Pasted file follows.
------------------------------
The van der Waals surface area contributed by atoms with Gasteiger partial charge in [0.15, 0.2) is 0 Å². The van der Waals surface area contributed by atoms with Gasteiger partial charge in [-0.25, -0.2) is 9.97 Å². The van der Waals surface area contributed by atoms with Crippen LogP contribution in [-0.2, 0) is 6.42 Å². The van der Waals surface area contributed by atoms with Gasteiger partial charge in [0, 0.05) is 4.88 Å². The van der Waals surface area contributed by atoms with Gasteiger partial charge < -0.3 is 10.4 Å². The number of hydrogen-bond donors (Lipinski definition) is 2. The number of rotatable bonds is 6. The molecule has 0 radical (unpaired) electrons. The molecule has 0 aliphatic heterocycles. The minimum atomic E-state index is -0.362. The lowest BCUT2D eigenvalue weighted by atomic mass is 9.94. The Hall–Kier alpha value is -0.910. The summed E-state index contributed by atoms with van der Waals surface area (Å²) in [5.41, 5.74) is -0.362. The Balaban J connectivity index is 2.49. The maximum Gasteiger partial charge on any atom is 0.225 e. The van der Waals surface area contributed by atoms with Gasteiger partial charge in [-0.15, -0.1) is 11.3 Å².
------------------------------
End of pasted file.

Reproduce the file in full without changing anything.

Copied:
The van der Waals surface area contributed by atoms with Gasteiger partial charge in [0.15, 0.2) is 0 Å². The van der Waals surface area contributed by atoms with Gasteiger partial charge in [-0.25, -0.2) is 9.97 Å². The van der Waals surface area contributed by atoms with Crippen LogP contribution in [-0.2, 0) is 6.42 Å². The van der Waals surface area contributed by atoms with Gasteiger partial charge in [0, 0.05) is 4.88 Å². The van der Waals surface area contributed by atoms with Gasteiger partial charge < -0.3 is 10.4 Å². The number of hydrogen-bond donors (Lipinski definition) is 2. The number of rotatable bonds is 6. The molecule has 0 radical (unpaired) electrons. The molecule has 0 aliphatic heterocycles. The minimum atomic E-state index is -0.362. The lowest BCUT2D eigenvalue weighted by atomic mass is 9.94. The Hall–Kier alpha value is -0.910. The summed E-state index contributed by atoms with van der Waals surface area (Å²) in [5.41, 5.74) is -0.362. The Balaban J connectivity index is 2.49. The maximum Gasteiger partial charge on any atom is 0.225 e. The van der Waals surface area contributed by atoms with Gasteiger partial charge in [-0.15, -0.1) is 11.3 Å².